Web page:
IF_DO designs “demountable and reusable” incubator for start-ups in London

The Hithe is a community space and start up incubator that was designed by IF_DO

Timber planks in shades of green cover the exterior of The Hithe, a workspace and incubator for start-ups in London designed by architecture studio IF_DO.

Low-cost and entirely demountable, The Hithe was commissioned by Southwark Council to occupy a redundant site in Rotherhithe for up to 11 years, after which it will be relocated.

Dark green boundary wall surrounds the perimeter of The Hitth
The Hithe is a demountable community space and incubator that was designed by IF_DO

“Designing a decade-long meanwhile building of a high architectural standard, to be delivered on a very tight budget, was always going to be challenging,” said IF_DO co-founder Thomas Bryant.

“We added to that the ambition to make it demountable and reusable.”

Different shades of green cover the exterior of The Hithe
It was designed to house start-ups

With 12 workspace units – one of them occupied by Meanwhile Space – a central gathering area, kitchen and a yard to the north of the site, the building has been designed to avoid the appearance of being temporary.

A simple timber and steel frame developed in collaboration with structural engineer Elliott Wood and fabricator Weber Industries sits on existing foundations from the site’s previous uses, reducing the amount of new concrete used.

Image of The Hithe appearing between buildings
IF_DO clad the building in green painted timber

Two large lantern windows, as well as green finishes on the building’s exterior and boundary fences have been used to help create a new “landmark in the streetscape” that aims to increase footfall along the nearby Albion Street.

“One of the key desires from the community was that the building shouldn’t look temporary,” explained Bryant.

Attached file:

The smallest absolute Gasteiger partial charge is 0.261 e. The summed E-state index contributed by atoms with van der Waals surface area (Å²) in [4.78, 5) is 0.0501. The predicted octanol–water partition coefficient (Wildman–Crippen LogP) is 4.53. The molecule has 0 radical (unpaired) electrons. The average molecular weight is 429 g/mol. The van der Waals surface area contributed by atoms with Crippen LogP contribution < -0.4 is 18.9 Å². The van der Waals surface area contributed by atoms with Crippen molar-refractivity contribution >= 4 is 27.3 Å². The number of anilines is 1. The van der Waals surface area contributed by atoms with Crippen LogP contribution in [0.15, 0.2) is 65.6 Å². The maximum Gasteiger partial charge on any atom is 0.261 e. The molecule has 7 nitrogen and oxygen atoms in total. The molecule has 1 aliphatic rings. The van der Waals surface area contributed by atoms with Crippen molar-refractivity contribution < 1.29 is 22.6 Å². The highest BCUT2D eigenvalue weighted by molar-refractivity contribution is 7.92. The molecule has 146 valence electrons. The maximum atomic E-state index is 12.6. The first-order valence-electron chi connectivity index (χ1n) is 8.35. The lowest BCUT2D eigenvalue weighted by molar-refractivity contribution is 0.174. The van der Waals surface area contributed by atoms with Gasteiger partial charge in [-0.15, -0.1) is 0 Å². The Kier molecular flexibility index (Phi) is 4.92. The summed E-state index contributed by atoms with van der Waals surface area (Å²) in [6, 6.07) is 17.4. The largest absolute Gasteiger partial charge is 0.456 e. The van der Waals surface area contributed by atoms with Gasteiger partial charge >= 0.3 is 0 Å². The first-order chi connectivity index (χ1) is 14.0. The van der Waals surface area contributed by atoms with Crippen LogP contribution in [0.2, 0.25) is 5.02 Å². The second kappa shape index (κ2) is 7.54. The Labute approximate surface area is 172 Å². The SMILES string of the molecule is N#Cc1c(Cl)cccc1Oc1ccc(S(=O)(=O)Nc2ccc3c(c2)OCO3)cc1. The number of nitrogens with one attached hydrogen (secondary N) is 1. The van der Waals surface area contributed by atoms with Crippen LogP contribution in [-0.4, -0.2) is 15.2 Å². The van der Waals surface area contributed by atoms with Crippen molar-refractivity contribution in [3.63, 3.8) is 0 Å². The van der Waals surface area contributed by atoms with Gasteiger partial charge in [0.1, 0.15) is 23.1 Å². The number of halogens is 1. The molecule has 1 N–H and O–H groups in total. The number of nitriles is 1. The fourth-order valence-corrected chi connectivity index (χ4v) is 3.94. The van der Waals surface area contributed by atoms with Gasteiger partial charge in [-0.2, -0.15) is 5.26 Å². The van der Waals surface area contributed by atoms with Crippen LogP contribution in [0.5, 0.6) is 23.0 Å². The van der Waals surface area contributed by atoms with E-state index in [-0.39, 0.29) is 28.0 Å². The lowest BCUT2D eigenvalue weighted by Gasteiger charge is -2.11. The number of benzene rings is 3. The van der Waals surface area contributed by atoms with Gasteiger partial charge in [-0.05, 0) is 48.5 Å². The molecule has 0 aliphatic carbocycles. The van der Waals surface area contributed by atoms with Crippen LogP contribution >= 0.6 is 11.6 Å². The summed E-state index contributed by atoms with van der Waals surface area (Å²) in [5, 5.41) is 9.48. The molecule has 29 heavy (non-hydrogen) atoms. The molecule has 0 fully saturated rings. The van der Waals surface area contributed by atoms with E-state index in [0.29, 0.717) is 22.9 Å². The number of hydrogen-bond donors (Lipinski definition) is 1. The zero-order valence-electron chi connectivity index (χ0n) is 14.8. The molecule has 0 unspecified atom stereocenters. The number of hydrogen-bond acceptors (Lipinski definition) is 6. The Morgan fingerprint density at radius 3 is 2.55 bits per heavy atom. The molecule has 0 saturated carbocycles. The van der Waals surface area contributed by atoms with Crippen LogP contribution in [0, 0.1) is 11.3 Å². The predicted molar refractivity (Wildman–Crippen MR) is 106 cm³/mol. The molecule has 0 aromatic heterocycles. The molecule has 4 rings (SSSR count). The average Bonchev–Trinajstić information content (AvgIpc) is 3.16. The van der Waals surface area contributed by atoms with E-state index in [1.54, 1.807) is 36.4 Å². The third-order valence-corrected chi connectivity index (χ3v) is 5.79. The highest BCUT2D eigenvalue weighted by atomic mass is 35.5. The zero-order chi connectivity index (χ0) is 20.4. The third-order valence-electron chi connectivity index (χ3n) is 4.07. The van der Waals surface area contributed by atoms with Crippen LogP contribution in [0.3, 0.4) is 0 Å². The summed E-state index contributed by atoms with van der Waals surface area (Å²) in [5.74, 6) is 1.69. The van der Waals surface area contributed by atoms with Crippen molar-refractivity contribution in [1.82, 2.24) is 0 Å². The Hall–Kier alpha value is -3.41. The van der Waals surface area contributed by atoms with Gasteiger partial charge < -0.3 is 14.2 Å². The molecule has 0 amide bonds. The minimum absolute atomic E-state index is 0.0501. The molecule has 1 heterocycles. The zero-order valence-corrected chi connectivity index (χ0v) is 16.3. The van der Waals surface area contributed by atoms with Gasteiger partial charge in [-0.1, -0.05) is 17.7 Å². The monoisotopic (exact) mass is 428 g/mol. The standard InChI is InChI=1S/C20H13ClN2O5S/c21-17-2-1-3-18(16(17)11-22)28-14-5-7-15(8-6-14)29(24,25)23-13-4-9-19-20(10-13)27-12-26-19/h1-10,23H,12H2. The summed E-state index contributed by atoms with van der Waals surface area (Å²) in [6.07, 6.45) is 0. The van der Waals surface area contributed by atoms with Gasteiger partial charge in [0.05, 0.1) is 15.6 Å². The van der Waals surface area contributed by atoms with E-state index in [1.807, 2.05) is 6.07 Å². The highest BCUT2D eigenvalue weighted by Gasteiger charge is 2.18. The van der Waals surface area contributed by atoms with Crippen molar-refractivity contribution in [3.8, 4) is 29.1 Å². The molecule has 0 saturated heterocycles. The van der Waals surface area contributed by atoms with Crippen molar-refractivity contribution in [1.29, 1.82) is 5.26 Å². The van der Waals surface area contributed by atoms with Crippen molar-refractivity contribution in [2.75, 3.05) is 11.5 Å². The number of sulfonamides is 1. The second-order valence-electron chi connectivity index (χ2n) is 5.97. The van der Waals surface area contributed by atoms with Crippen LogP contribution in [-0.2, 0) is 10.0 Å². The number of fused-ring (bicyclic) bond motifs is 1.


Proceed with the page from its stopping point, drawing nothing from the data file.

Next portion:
“They did not want it to feel like another construction site, so shipping containers and temporary site offices were ruled out at the outset,” he continued.

Inside, the structural frame and services have all been left exposed to create open, bright spaces, with IF_DO using the opportunity to test ideas for relocatable micro-work units that could be replicated elsewhere.

Ten smaller workspaces occupy the ground floor, while above two larger spaces take advantage of the light and ceiling height created by the lantern windows at either end of the building.

Image of a workspace studio at the community working space
The building can be completely demounted and deconstructed

All of these workspace units are accessed externally, with an access stair and deck on the northern side of the building connecting the upper spaces, in order to reduce the need for circulation space.

“The need for affordable workspace and the availability of vacant lots for temporary usage is a reality in many places, and especially so in London, so it’s a model which we expect to be replicated quite widely,” said Bryant.

Interior image of the community space and start up incubator
The interiors employ a simple and paired back look

IF_DO was founded in 2014 by Bryant, Sarah Castle and Al Scott.

Previous projects by the studio include a sixth form college in Surrey that surrounds a central courtyard with a wooden colonnade, and a geometric extension to a flat in London.

The photography is by Mike Massaro.

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